Good conversation Skills can bring a great deal of peace to your life and the life of those around you.

A Forgiving Walk

I walk for exercise. I walk on a busy street in Ottawa, Bank Street in the Glebe, because the sidewalks are clearer in the winter there than elsewhere.

One of my frustrations is that cars coming out of the side streets often ignore me as a pedestrian and block the crosswalk that is designed for pedestrians who are making their way across the side streets. The drivers are so intent on seeing whether there is car traffic moving back and forth on Bank that they forget or ignore the pedestrian traffic.

I’m good at being righteously indignant. I also have a strong belief that Ottawa, and cities in general, should make it as easy as possible for pedestrians, cyclists and transit users to get around the city. So my fear of the cars coming at me from the cross streets is accompanied by my righteous indignation because these unthinking drivers are making it dangerous for we pedestrians. Both my fear and my indignation lead to ANGER!

A few days ago I was preparing for a coaching session with a client. One of the processes I was preparing to work on with her is the Ho’oponopono Healing process which is a forgiveness process.

Saying this mantra:

I’m Sorry
Please Forgive me
Thank you
I love you

is a way of forgiving myself for my part in the hurt to myself or bad vibes or whatever the negative situation is. That’s all and that’s a lot. In saying these four phrases we are calling in, what I think of, as a healing energy. Others might call it Spirit, The Creator, etc. It is a way of surrendering and admitting that each of us creates our own reality, in small but significant ways.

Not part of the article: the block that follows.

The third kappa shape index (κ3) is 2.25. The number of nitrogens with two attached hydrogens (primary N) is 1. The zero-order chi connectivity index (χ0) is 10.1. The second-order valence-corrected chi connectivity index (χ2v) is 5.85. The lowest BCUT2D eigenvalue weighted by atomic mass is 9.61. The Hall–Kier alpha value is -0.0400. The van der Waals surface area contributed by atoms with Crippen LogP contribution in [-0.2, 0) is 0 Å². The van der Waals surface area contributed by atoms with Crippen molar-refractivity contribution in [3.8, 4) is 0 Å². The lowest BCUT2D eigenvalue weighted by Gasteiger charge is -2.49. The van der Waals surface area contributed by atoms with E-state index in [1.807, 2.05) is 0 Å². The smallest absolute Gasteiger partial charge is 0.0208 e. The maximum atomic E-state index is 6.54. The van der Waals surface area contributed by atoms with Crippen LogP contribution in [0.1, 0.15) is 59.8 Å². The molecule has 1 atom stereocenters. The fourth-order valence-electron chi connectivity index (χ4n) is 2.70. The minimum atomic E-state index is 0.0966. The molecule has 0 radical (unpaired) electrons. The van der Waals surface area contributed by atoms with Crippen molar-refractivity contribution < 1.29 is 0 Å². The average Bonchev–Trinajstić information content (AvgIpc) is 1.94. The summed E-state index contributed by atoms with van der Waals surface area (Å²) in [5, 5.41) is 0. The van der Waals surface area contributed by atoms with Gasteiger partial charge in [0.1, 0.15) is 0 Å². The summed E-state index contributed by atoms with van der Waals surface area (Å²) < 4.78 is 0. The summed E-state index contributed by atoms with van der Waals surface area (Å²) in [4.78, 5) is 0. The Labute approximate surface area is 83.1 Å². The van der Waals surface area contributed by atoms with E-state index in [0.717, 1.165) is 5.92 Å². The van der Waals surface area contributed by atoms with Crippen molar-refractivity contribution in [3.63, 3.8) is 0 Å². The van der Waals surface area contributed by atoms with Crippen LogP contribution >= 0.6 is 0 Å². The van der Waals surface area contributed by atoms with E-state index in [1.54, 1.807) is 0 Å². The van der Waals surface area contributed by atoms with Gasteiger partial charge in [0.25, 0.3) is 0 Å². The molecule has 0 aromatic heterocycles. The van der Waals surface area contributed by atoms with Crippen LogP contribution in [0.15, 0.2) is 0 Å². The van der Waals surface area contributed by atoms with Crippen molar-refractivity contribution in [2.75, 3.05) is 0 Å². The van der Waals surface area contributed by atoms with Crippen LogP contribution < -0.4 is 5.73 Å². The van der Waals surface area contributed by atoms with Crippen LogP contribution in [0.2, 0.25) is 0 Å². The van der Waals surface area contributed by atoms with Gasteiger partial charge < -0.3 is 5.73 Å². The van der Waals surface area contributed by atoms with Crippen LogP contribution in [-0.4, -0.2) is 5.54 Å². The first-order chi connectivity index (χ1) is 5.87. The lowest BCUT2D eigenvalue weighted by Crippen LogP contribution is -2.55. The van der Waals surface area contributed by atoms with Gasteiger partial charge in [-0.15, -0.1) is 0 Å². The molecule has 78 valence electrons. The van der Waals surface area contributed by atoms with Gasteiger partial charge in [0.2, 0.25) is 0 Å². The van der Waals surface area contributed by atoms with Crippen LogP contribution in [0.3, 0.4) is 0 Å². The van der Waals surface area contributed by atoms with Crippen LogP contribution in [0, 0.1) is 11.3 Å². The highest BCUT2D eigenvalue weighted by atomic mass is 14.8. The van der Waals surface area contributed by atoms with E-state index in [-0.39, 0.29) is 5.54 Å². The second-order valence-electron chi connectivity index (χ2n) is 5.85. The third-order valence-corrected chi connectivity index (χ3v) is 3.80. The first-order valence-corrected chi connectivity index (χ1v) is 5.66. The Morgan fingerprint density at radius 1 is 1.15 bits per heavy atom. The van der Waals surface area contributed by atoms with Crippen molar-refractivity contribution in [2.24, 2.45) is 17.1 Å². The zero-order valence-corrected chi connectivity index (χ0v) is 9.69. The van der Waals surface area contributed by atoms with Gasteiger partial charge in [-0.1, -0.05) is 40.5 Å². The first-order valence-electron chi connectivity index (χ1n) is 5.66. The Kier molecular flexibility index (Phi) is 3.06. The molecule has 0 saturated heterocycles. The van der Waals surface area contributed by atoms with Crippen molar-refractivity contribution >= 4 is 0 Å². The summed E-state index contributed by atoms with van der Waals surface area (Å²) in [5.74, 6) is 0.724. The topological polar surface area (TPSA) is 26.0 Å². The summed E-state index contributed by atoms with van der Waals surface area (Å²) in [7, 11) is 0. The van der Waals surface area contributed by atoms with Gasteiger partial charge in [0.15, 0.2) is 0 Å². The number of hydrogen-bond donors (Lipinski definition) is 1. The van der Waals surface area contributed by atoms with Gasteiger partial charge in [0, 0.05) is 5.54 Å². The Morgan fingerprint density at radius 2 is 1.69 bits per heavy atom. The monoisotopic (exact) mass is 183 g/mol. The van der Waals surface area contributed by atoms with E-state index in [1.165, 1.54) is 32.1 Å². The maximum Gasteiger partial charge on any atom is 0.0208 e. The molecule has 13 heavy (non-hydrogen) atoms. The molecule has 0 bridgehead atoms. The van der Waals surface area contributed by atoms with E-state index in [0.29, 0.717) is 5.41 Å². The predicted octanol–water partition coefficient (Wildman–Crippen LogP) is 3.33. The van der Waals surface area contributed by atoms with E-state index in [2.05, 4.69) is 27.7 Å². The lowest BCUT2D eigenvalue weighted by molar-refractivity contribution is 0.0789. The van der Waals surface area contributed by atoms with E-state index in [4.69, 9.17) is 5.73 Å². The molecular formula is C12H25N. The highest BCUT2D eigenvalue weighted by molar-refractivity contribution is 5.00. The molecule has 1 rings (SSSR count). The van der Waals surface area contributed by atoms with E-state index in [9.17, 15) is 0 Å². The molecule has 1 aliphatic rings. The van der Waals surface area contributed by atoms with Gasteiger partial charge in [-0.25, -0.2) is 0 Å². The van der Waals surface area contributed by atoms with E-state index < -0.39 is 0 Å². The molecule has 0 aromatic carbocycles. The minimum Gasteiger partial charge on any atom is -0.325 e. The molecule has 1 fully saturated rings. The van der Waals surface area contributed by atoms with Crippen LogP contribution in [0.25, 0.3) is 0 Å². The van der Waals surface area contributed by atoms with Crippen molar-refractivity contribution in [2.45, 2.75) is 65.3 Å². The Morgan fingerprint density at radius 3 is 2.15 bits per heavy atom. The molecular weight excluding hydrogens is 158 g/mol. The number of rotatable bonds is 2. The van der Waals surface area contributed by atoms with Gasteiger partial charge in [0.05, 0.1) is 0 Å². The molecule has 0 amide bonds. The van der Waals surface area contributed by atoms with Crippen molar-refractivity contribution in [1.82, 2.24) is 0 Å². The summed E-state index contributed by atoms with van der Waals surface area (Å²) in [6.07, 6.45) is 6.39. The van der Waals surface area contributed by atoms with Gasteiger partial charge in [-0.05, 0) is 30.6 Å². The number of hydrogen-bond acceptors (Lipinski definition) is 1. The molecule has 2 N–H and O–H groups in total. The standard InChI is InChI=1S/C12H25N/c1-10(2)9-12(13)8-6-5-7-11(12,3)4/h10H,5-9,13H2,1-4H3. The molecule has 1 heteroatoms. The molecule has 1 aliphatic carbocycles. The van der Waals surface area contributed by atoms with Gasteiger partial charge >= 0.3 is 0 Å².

I surprise myself when I say or write these words because I’m not religious in any conventional way. I do believe that there is much we humans do not understand about the magic of the world. When I consider the immense complexity of the spruce tree growing outside my window for example, I know there is much about my world I can’t explain. I saw it grow from a seed that happened to land there. How could that seed become a tree? We don’t know the answer.

Think of how complex that is.

Just as we don’t know how our sincerely saying:

I’m Sorry
Please Forgive me
Thank you
I love you

helps me let go of hurt and pain when something negative happens to me. We don’t know how calling in the healing energy of Ho’oponopono can heal negative feelings.

Now let me finish my story about my walk. I had been literally shouting at drivers who barged onto the cross walk just as I approached a cross street.

But when I started studying the ho’oponopono process I began to question my aggressive self-righteous behaviour. So the next day on my walk I was much calmer. And only in retrospect I realize that not one car encroached on the cross walks as I approached them and several cars did come to the intersections at the same time as I did. I was not even aware of the difference in the way drivers were acting until the evening of that day when I reflected about this whole episode to my men’s group. It was only then that I realized what a difference my different behaviour/attitude seemed to make.